I set out with the goal of creating a simple multiplayer interaction in the browser. With absolutely no previous knowledge of how something like this was built, I did some research and discovered that my best bet would be node.js with web sockets and Javascript as my interface. In the end, I ended up coding most of it from scratch and my result was a 2D Javascript interface, in which players were represented by a sprite and could move, see other players move, and chat with them in a console.

With node.js, you create a simple server to which players can connect using websockets (from socket.io). A framework called express.js then allows you to pass HTML sites to the web, which acts as an interface between the node server and the player. The rest is done in Javascript, but the node server needs to be told how to handle player interaction, and how to pass the players information to one another. This is all done using event-based coding, meaning the entire game is built on the player and server both listening for simple commands and executing other commands based on this.

Node on Ubuntu takes a simple “index.js” file as its input, and will run the server from this index file directly from the terminal. After installing my dependencies (node, express, websockets) I loaded my dependencies in the file, and launched the server with this simple code:

//Launch the Server Notification
console.log("Launching Roguelike Server.");
console.log("Loading Dependencies...")

//Webserver (express.js)
var express = require('express');
var app = express();
var http = require('http').Server(app);
var path = __dirname + '/views/';

//Sockets (socket.io)
var io = require('socket.io')(http);
var fs = require('fs');
var xml = require('xml');
var xml2js = require('xml2js');
var DOMParser = require('xmldom').DOMParser;
console.log("Dependencies loaded.")

//Launch the Server
//Listening on Port 3000
http.listen(3000, function () {
  console.log('Listening on Port: 3000.');

//Push The HTML File To The Client
app.get('/', function(req,res){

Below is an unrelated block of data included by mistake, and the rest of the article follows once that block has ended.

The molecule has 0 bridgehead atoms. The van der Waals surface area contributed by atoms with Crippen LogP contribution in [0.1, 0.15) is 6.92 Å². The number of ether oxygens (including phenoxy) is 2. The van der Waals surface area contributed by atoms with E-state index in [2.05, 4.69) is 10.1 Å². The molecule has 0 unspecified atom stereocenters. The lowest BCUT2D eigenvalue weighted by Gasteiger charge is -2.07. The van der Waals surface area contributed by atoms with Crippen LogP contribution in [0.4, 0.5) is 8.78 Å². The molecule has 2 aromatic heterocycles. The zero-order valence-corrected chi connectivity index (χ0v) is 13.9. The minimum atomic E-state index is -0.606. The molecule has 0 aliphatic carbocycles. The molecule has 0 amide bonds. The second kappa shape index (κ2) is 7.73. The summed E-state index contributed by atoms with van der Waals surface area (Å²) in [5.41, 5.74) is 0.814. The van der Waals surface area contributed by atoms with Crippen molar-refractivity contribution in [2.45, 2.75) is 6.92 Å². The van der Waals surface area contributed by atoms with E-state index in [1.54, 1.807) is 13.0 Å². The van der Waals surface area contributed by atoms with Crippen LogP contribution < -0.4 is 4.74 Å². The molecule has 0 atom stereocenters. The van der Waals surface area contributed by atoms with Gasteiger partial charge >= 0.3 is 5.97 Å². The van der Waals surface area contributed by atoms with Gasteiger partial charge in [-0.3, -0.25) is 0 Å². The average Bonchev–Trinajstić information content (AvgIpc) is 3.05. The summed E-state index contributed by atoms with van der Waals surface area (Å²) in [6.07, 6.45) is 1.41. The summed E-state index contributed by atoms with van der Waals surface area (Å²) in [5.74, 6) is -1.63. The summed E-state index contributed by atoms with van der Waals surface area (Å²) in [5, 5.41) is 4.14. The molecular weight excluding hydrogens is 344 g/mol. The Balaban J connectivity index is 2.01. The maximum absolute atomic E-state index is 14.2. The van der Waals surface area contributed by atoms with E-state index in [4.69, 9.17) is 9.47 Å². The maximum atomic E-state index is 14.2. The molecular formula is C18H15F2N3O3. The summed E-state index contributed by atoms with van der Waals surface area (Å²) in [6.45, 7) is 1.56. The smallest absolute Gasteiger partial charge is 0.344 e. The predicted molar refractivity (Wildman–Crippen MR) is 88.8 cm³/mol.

This loads my dependencies, which I had previously installed to node. I won’t be covering how to correctly install these dependencies to node, as they have quite excellent documentation on their own.

This also tells the server to directly pass the file in “/project/views/index.html” to anyone connecting to the webserver (in my case “localhost:3000” or anywhere the node server is running) from the browser. This browser page then acts as my interface for player input and the node server.

In my “index.js” file, the last thing I do is create an array for handling player on/off logging and set a series of event handlers. These event handlers are what the player interacts with. It handles connecting, disconnecting, movement and console messaging.

All the server is doing is looking at a specific websocket (variable “socket”), and determining if it is getting messages in from a player as an event from this websocket. These events look like “socket.on(‘funcName’,function([args]), and the server responds by sending messages out to a player in the form “socket.emit(‘funcName’,[args]“. You can also emit a message to all players and not just a specific socket by using “socket.broadcast.emit()“.


//Server-Side Game Logic
//Array (stack) to track Players
var players=[];

//Add Game Event Handlers
var setEventHandlers = function(){

    //When player connected
    io.on('connection', function(socket){
        //Player on- and off-logging logic here

        //Event: Player enters something into the console
	socket.on('playerConsoleMessage', function(ID, e){
	    //Check for Command
		console.log("Player issued command: "+e);
                //Command ?command
	        if(e==" ?command"){
                    //Send message to player
	            var s = "No command for you.";
	            socket.emit('serverConsoleMessage', s);

	        //Command ?drain
                else if(e==" ?drain"){
                    //Send message to player
			var s = "Drained Health.";
			socket.emit('serverConsoleMessage', s);

	    //Otherwise The Player Sent A Message
		//Server Console Message Pushes Raw Text
		//Can Thereby Be Used To Send Anything!
		//New Container String with message
		var s = "["+players[ID].name+"]:"+e;
                //Send the message to the player
		socket.emit('serverConsoleMessage', s);
		//Send the message to all other players
                socket.broadcast.emit('serverConsoleMessage', s);

//EOF index.js

It’s up to the code on the players side to then determine what to do with the messages it receives. When the server sends the line:

socket.emit('serverConsoleMessage', s);

The player receives the message through a “socket.on” event, with a name ‘serverConsoleMessage’ and the argument s, which is a string containing the message. The player’s code later knows to append the string to the end of an array, and print that out in an on-screen console. Simple! The server does a similar thing, taking a message sent by a player, printing it to its own console, and then broadcasting it to all other players.

Node server launched in terminal: With a simple “node index.js” the server is launched and gives me the following feedback.

The remainder of the important code is now on the client’s side. The node web server is already passing a specific “/projects/view/index.html” to anyone connecting to my server on port 3000, so the player needs to be presented with a javascript interface with which to call its own socket.emit and socket.on functions and communicate with the server.